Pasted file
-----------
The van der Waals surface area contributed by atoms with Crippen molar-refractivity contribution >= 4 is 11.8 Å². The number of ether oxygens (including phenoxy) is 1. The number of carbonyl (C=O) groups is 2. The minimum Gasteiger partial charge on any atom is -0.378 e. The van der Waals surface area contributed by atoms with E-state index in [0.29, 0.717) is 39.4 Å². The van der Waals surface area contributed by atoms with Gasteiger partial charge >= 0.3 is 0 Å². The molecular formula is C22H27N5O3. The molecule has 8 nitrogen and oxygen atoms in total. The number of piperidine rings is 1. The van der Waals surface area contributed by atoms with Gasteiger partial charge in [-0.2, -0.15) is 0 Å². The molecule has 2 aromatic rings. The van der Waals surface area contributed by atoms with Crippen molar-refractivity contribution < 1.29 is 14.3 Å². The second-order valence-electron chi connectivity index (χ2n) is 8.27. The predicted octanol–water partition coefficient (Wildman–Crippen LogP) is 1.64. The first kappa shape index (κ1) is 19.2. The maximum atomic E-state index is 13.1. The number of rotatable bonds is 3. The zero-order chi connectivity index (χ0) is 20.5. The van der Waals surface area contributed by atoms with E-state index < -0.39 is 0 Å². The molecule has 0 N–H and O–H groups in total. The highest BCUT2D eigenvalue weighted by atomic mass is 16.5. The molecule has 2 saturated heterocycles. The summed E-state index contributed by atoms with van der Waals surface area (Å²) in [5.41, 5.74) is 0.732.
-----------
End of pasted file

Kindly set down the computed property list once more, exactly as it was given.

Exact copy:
The van der Waals surface area contributed by atoms with Crippen molar-refractivity contribution >= 4 is 11.8 Å². The number of ether oxygens (including phenoxy) is 1. The number of carbonyl (C=O) groups is 2. The minimum Gasteiger partial charge on any atom is -0.378 e. The van der Waals surface area contributed by atoms with E-state index in [0.29, 0.717) is 39.4 Å². The van der Waals surface area contributed by atoms with Gasteiger partial charge >= 0.3 is 0 Å². The molecular formula is C22H27N5O3. The molecule has 8 nitrogen and oxygen atoms in total. The number of piperidine rings is 1. The van der Waals surface area contributed by atoms with Gasteiger partial charge in [-0.2, -0.15) is 0 Å². The molecule has 2 aromatic rings. The van der Waals surface area contributed by atoms with Crippen molar-refractivity contribution < 1.29 is 14.3 Å². The second-order valence-electron chi connectivity index (χ2n) is 8.27. The predicted octanol–water partition coefficient (Wildman–Crippen LogP) is 1.64. The first kappa shape index (κ1) is 19.2. The maximum atomic E-state index is 13.1. The number of rotatable bonds is 3. The zero-order chi connectivity index (χ0) is 20.5. The van der Waals surface area contributed by atoms with E-state index < -0.39 is 0 Å². The molecule has 0 N–H and O–H groups in total. The highest BCUT2D eigenvalue weighted by atomic mass is 16.5. The molecule has 2 saturated heterocycles. The summed E-state index contributed by atoms with van der Waals surface area (Å²) in [5.41, 5.74) is 0.732.